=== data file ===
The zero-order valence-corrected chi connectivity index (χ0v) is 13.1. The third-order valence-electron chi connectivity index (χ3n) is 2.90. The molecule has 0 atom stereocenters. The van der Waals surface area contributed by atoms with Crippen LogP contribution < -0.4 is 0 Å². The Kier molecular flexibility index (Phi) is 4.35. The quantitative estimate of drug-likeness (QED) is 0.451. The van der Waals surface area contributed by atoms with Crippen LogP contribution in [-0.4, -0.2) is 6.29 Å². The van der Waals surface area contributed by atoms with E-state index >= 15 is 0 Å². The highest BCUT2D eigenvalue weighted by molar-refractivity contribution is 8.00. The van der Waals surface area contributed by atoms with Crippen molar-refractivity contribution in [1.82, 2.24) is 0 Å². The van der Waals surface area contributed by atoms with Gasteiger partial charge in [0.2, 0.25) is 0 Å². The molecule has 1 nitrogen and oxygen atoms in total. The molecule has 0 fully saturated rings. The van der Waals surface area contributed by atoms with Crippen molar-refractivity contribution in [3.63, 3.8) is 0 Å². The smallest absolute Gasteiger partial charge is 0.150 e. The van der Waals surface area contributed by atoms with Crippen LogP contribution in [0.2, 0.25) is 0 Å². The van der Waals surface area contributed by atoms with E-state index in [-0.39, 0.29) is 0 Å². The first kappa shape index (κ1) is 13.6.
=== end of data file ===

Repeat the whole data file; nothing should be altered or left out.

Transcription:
The zero-order valence-corrected chi connectivity index (χ0v) is 13.1. The third-order valence-electron chi connectivity index (χ3n) is 2.90. The molecule has 0 atom stereocenters. The van der Waals surface area contributed by atoms with Crippen LogP contribution < -0.4 is 0 Å². The Kier molecular flexibility index (Phi) is 4.35. The quantitative estimate of drug-likeness (QED) is 0.451. The van der Waals surface area contributed by atoms with Crippen LogP contribution in [-0.4, -0.2) is 6.29 Å². The van der Waals surface area contributed by atoms with E-state index >= 15 is 0 Å². The highest BCUT2D eigenvalue weighted by molar-refractivity contribution is 8.00. The van der Waals surface area contributed by atoms with Crippen molar-refractivity contribution in [1.82, 2.24) is 0 Å². The van der Waals surface area contributed by atoms with Gasteiger partial charge in [0.2, 0.25) is 0 Å². The molecule has 1 nitrogen and oxygen atoms in total. The molecule has 0 fully saturated rings. The van der Waals surface area contributed by atoms with Crippen molar-refractivity contribution in [3.63, 3.8) is 0 Å². The smallest absolute Gasteiger partial charge is 0.150 e. The van der Waals surface area contributed by atoms with Crippen LogP contribution in [0.2, 0.25) is 0 Å². The van der Waals surface area contributed by atoms with E-state index in [-0.39, 0.29) is 0 Å². The first kappa shape index (κ1) is 13.6.